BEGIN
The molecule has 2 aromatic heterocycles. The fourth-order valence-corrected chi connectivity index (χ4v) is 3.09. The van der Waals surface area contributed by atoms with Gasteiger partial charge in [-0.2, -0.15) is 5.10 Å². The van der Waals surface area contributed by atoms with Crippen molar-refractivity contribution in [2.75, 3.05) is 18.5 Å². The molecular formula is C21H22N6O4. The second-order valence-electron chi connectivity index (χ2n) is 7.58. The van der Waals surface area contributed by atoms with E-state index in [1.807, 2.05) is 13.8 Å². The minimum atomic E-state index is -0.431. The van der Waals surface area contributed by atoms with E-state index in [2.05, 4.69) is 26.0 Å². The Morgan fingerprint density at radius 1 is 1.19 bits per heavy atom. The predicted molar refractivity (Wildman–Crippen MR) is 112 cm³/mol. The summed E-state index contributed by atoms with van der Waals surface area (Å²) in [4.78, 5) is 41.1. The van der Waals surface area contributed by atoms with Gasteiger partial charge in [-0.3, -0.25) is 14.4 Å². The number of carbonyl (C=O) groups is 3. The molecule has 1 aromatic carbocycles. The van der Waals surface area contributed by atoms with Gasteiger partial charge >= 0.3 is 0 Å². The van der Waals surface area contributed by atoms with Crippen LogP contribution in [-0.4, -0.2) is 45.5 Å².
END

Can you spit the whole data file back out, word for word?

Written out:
The molecule has 2 aromatic heterocycles. The fourth-order valence-corrected chi connectivity index (χ4v) is 3.09. The van der Waals surface area contributed by atoms with Gasteiger partial charge in [-0.2, -0.15) is 5.10 Å². The van der Waals surface area contributed by atoms with Crippen molar-refractivity contribution in [2.75, 3.05) is 18.5 Å². The molecular formula is C21H22N6O4. The second-order valence-electron chi connectivity index (χ2n) is 7.58. The van der Waals surface area contributed by atoms with E-state index in [1.807, 2.05) is 13.8 Å². The minimum atomic E-state index is -0.431. The van der Waals surface area contributed by atoms with E-state index in [2.05, 4.69) is 26.0 Å². The Morgan fingerprint density at radius 1 is 1.19 bits per heavy atom. The predicted molar refractivity (Wildman–Crippen MR) is 112 cm³/mol. The summed E-state index contributed by atoms with van der Waals surface area (Å²) in [4.78, 5) is 41.1. The van der Waals surface area contributed by atoms with Gasteiger partial charge in [-0.3, -0.25) is 14.4 Å². The number of carbonyl (C=O) groups is 3. The molecule has 1 aromatic carbocycles. The van der Waals surface area contributed by atoms with Gasteiger partial charge >= 0.3 is 0 Å². The van der Waals surface area contributed by atoms with Crippen LogP contribution in [-0.4, -0.2) is 45.5 Å².